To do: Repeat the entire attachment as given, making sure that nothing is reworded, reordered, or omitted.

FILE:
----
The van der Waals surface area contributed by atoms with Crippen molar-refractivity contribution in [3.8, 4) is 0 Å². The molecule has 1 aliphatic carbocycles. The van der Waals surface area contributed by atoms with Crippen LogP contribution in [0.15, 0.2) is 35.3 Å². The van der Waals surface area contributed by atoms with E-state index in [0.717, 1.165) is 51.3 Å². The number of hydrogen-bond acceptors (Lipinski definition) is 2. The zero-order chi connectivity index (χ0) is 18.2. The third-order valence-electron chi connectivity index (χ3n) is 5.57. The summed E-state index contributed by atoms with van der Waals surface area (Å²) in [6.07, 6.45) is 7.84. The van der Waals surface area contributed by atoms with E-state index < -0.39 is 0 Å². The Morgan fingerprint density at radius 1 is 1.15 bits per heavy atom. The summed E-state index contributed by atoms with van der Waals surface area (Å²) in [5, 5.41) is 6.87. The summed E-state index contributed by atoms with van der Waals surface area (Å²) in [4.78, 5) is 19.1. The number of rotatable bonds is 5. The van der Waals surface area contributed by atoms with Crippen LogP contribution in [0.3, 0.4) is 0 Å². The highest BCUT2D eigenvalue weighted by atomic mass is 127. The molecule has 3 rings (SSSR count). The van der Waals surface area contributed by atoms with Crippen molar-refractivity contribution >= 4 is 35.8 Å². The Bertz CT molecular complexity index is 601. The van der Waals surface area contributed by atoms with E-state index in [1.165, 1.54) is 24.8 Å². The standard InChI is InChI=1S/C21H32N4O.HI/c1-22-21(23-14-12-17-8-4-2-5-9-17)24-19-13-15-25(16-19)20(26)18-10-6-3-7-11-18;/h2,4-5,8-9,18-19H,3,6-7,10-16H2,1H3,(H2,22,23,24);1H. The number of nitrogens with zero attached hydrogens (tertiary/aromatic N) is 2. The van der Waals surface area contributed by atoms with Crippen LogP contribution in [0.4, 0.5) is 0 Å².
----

The van der Waals surface area contributed by atoms with Crippen molar-refractivity contribution in [3.8, 4) is 0 Å². The molecule has 1 aliphatic carbocycles. The van der Waals surface area contributed by atoms with Crippen LogP contribution in [0.15, 0.2) is 35.3 Å². The van der Waals surface area contributed by atoms with E-state index in [0.717, 1.165) is 51.3 Å². The number of hydrogen-bond acceptors (Lipinski definition) is 2. The zero-order chi connectivity index (χ0) is 18.2. The third-order valence-electron chi connectivity index (χ3n) is 5.57. The summed E-state index contributed by atoms with van der Waals surface area (Å²) in [6.07, 6.45) is 7.84. The van der Waals surface area contributed by atoms with E-state index < -0.39 is 0 Å². The Morgan fingerprint density at radius 1 is 1.15 bits per heavy atom. The summed E-state index contributed by atoms with van der Waals surface area (Å²) in [5, 5.41) is 6.87. The summed E-state index contributed by atoms with van der Waals surface area (Å²) in [4.78, 5) is 19.1. The number of rotatable bonds is 5. The van der Waals surface area contributed by atoms with Crippen LogP contribution in [0.3, 0.4) is 0 Å². The highest BCUT2D eigenvalue weighted by atomic mass is 127. The molecule has 3 rings (SSSR count). The van der Waals surface area contributed by atoms with Crippen molar-refractivity contribution >= 4 is 35.8 Å². The Bertz CT molecular complexity index is 601. The van der Waals surface area contributed by atoms with E-state index in [1.165, 1.54) is 24.8 Å². The standard InChI is InChI=1S/C21H32N4O.HI/c1-22-21(23-14-12-17-8-4-2-5-9-17)24-19-13-15-25(16-19)20(26)18-10-6-3-7-11-18;/h2,4-5,8-9,18-19H,3,6-7,10-16H2,1H3,(H2,22,23,24);1H. The number of nitrogens with zero attached hydrogens (tertiary/aromatic N) is 2. The van der Waals surface area contributed by atoms with Crippen LogP contribution in [0.4, 0.5) is 0 Å².